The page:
The top of the trail was in pretty good shape, the mountain doesn’t slope steeply so no ravel accumulated. There is the problem that a lot of trash has been tossed into (what used to be) bushes here, and all that trash is now plainly visible.

DrainageDitch2No ravel to move here, but there were drainage ditches to clear out. These ditches went across the trail at a slight diagonal and directed any run-off down the hillside. (Normally the hillside is covered with vegetation and can absorb runoff better than the trail. Now…) We didn’t have to make new ditches, just take the silt out of the old ones and pile it up on the downslope side of the ditch.

Nichol, stamping on the berm of a ditch

Nichol, stamping on the berm of a ditch

The silt tended to be loose after being moved, while the trail itself was hard packed. The two did not merge well. We needed to stamp hard to compact the silt. Even so we felt much of our work would vanish before it could be useful.

The landscape is quite barren. A week ago, I had been up to the top of this trail and saw YuccaBloomYucca blooming. In spite of having all their leaves burnt, and the main stem cooked, they were still able to produce a flower spike.

At the time, it was an encouraging sight.

Usually there is no rain in June (or July, August, September …), but this year we had a steady slow rain which lasted about 6 hours. That was a week ago. This week we noticed — leaves! RegrowthGreen leaves huddled around the base of the burned out manzaneta stems.

I guess that means the trunks are dead above the ground but the roots are still alive. I had hoped leaves would come out on the old trunks, but that doesn’t seem likely any more. Still, it’s a start.

As we went further down we saw other greenery coming out. The next new growth we noticed was Brackenbracken ferns. This surprised me. I think of ferns as fragile things which require lots of moisture to become established. They have a very complex system of reproduction which requires lots of water (I thought), yet here they were on this barren dry ground.

Further on we found new shoots of grass, and shiny new leaves of poison oak.

I know I should be grateful that there is anything, that the natural plants are reestablishing themselves… but did one of them have to be poison oak?

Now we came upon ravel. We had a switchback completely inundated in these small stones. We tried to clear off the top part of the switchback (by dumping the stones onto the lower part), but more little stones rolled off the mountain making this a Sisyphian task. Mixed in with the ravel was a good deal of soot and ash. We got dirty and stinky. After much labor the top part was relatively clear, and we moved larger rocks and put them under the top edge, to stabilize the bank.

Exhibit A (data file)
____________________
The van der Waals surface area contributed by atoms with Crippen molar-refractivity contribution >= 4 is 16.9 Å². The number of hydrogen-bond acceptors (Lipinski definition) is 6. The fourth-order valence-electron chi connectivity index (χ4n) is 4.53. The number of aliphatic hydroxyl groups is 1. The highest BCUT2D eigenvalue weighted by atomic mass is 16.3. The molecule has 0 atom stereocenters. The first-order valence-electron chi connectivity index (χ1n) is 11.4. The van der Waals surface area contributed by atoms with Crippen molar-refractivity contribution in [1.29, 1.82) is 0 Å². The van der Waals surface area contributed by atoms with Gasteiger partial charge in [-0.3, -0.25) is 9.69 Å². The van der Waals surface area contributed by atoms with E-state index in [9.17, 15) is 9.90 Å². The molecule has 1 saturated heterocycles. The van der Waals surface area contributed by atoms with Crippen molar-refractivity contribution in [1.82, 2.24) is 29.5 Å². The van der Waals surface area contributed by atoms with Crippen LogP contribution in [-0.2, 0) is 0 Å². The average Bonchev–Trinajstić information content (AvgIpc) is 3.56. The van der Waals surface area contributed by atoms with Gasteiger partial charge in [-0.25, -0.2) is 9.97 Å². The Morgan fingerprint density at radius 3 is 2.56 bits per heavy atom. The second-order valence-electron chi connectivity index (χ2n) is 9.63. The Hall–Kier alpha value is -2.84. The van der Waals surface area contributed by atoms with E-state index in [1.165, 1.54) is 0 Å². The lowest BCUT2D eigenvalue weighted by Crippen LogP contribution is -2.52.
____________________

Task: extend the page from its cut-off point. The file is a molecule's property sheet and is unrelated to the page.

Remember how I said the fire shattered rocks? Well not always. Sometimes it just weakened them. I was picking up a large rock, had it about at hip level, when suddenly it cracked down the middle. I needed two hands for each sub-rock; but I only had two total. Both rocks fell, and I fell around them and slid down the hillside.

Then we cleaned out the bottom part of the switchback.

DownTheTrailAnd moved down the trail to the next spot that needed work.

As we worked down the trail we could see the end of the burn area. We started to see more dead stalks, from small forbs as well as the larger manzanita trunks, and then there were scorched trunks still with cooked (dead) leaves attached, and then finally normal, unburnt plants. But there we stopped.

horizontal rule

50 at 50? Not quite.

June 6, 2009

There’s a beauty in extreme old age–
Do you fancy I am elderly enough?
Am I old enough to run it do you think?
Should I wait until I’m 80 in the shade?
There’s a fascination frantic
In a ruin that’s romantic;
Do you think I am sufficiently decayed?

The Mikado — W. S. Gilbert

Well I’m 6 days short of 50, so 49.94. And despite being advertised as a 50K the course is actually 56K (and due do confusions, I actually ran 63K). So it isn’t really 50 at 50. Not quite. Not yet.

It’s still my first ultra. Mike said I should do it as a training run to see what running an ultra was like before I tried racing one in July… I was to keep my HR below 80% of maximum. I was to eat 200Calories/hour (a GU every half hour). I was to drink at least a pint of water an hour. I was to pop some electrolite pills (salt tablets) every now and then.

I got myself an enormous camelback which could hold 6 pints. I had lots of GUs. I had a few pills. I didn’t plan on stopping at any aid stations, except maybe about halfway through to refill my camelback.